I was alone on a drive from Maine to Massachusetts in early December when a crazy idea hit me. Listening to Christmas music along a snow-lined I-95, my epiphany was to write a letter to rockstar Pink and ask her to sing a Christmas duet with me, the proceeds from which would be given to Doctors Without Borders to help female rape and torture victims in the Congo.
Stay with me and I’ll back up a bit.
Ever since reading Nicholas Kristof and Sheryl WuDunn’s 2009 book Half the Sky, a haunting yet inspiring volume on female indignities in some of the world’s roughest spots, I’ve had tugs on my conscience to do something creative to help discarded women.
At the time I read the book I was living in Africa, and one of my first responses to Kristof and WuDunn’s calls to get involved was to step up my coverage of women’s rights issues in countries like Tunisia, Kenya, and Egypt. But I wanted to do more, and finally, listening to Josh Groban and Faith Hill sing a duet of “The First Noel” as I cruised toward the New Hampshire state line, I had an idea outrageous enough for my liking.
Finishing up my drive in the powdered Berkshires, I finalized the plan in my head. The song would be John Lennon’s ponderous ballad “So This Is Christmas” (officially recorded as “Happy Christmas”), which Pink and I would release in late 2012. My choice of artist was easy; Pink has a voice that can fill the Superdome, but more importantly, there’s humanity in her work. I get the sense she’s someone who gives a damn. The choice of the Congo wasn’t hard, either. Before you finish reading this column, more than one Congolese man will zip up his pants and walk away from the woman (or child) he just forcibly inseminated, if he doesn’t kill her first. The world forgot about the women of the Congo, and then it forgot that it forgot about them.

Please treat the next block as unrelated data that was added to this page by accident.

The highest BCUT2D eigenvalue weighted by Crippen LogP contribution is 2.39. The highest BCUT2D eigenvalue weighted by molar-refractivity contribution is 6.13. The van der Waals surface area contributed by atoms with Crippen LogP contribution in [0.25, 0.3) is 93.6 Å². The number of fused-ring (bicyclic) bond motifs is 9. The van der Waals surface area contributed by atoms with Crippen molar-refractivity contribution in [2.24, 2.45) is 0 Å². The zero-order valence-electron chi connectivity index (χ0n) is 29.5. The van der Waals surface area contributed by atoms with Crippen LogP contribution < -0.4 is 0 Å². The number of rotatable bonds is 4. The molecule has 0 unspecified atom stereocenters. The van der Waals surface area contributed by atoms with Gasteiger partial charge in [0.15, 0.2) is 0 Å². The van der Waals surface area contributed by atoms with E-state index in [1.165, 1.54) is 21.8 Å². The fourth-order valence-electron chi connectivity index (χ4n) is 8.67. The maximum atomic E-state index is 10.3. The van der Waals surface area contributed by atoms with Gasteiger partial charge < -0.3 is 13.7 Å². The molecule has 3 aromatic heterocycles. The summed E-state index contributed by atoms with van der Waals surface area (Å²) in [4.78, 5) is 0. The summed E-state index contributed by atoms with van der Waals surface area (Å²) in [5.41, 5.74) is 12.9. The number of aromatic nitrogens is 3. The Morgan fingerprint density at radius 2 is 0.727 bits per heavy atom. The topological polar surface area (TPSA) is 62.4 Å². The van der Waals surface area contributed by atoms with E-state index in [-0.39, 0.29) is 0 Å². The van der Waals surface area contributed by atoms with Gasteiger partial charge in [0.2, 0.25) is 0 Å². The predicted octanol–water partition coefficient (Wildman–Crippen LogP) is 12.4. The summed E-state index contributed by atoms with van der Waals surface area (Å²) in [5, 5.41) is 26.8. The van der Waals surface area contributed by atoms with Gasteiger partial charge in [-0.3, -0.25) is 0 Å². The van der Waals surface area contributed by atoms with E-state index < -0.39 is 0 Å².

Here’s how I would try to get Pink’s attention. I’d post online a video of me explaining my plan and singing an a cappella version of Lennon’s song, to show I can lug a tune. I would then write an op-ed about the vicious treatment of women in the Eastern Congo, and within the column explain my plan to have Pink help raise awareness of this sexual abattoir. I would then use social media to circulate both the video and the op-ed as much as I could.
Despite the outlandish nature of my philanthropic plot, I was optimistic that something might actually come of it.
While more than 1,000 people have viewed the video I posted, my plan has so far fizzled, and no one in Pink’s entourage has called my office. Many of my Twitter followers and Facebook companions kindly watched and shared the YouTube video, but that was about it. No editors ran the column on Congolese women (they found the piece to be too rich in “activism,” although I personally don’t feel helping raped women and girls is a politically charged issue. I was taught in journalism school that newspapers are to “comfort the afflicted,” but I digress).
Is it that no one cares? Did Pink discard my invitation? Is my voice painful? The answers are no, probably not, and I don’t think so.
Two of the fiercest current and growing global competitions involve courting educated workers and attracting the attention of digital sharers. Aside from physical competition—that is, the struggle for geographical territory and the administration of military might—contests both for capable professionals and digital attention will preoccupy power brokers in our surging age of screens. “Every last piece of real estate on the screen is vying for your attention,” New York Times tech writer Nick Bilton wrote in I Live in the Future & Here’s How it Works, a reality compounded by our confrontations with multiple screens.
And I acknowledged all this.